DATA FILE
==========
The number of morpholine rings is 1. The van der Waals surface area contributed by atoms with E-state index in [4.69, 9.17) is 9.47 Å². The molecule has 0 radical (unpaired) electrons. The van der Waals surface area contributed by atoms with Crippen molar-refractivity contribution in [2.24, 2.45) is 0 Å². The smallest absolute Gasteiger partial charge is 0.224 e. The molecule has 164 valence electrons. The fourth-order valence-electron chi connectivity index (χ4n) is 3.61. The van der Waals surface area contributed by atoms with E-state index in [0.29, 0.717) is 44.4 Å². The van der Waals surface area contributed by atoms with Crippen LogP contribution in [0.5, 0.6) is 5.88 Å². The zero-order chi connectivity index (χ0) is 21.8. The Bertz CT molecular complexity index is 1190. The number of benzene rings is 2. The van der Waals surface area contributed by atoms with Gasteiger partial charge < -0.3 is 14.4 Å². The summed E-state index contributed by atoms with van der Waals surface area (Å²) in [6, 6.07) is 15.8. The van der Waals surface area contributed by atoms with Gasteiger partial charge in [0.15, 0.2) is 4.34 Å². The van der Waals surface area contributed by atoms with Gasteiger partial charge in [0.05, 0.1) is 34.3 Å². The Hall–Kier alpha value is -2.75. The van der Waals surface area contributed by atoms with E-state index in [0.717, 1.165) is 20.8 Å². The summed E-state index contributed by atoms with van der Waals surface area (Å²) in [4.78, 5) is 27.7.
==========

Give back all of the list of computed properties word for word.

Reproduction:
The number of morpholine rings is 1. The van der Waals surface area contributed by atoms with E-state index in [4.69, 9.17) is 9.47 Å². The molecule has 0 radical (unpaired) electrons. The van der Waals surface area contributed by atoms with Crippen molar-refractivity contribution in [2.24, 2.45) is 0 Å². The smallest absolute Gasteiger partial charge is 0.224 e. The molecule has 164 valence electrons. The fourth-order valence-electron chi connectivity index (χ4n) is 3.61. The van der Waals surface area contributed by atoms with E-state index in [0.29, 0.717) is 44.4 Å². The van der Waals surface area contributed by atoms with Crippen LogP contribution in [0.5, 0.6) is 5.88 Å². The zero-order chi connectivity index (χ0) is 21.8. The Bertz CT molecular complexity index is 1190. The number of benzene rings is 2. The van der Waals surface area contributed by atoms with Gasteiger partial charge < -0.3 is 14.4 Å². The summed E-state index contributed by atoms with van der Waals surface area (Å²) in [6, 6.07) is 15.8. The van der Waals surface area contributed by atoms with Gasteiger partial charge in [0.15, 0.2) is 4.34 Å². The van der Waals surface area contributed by atoms with Gasteiger partial charge in [0.05, 0.1) is 34.3 Å². The Hall–Kier alpha value is -2.75. The van der Waals surface area contributed by atoms with E-state index in [0.717, 1.165) is 20.8 Å². The summed E-state index contributed by atoms with van der Waals surface area (Å²) in [4.78, 5) is 27.7.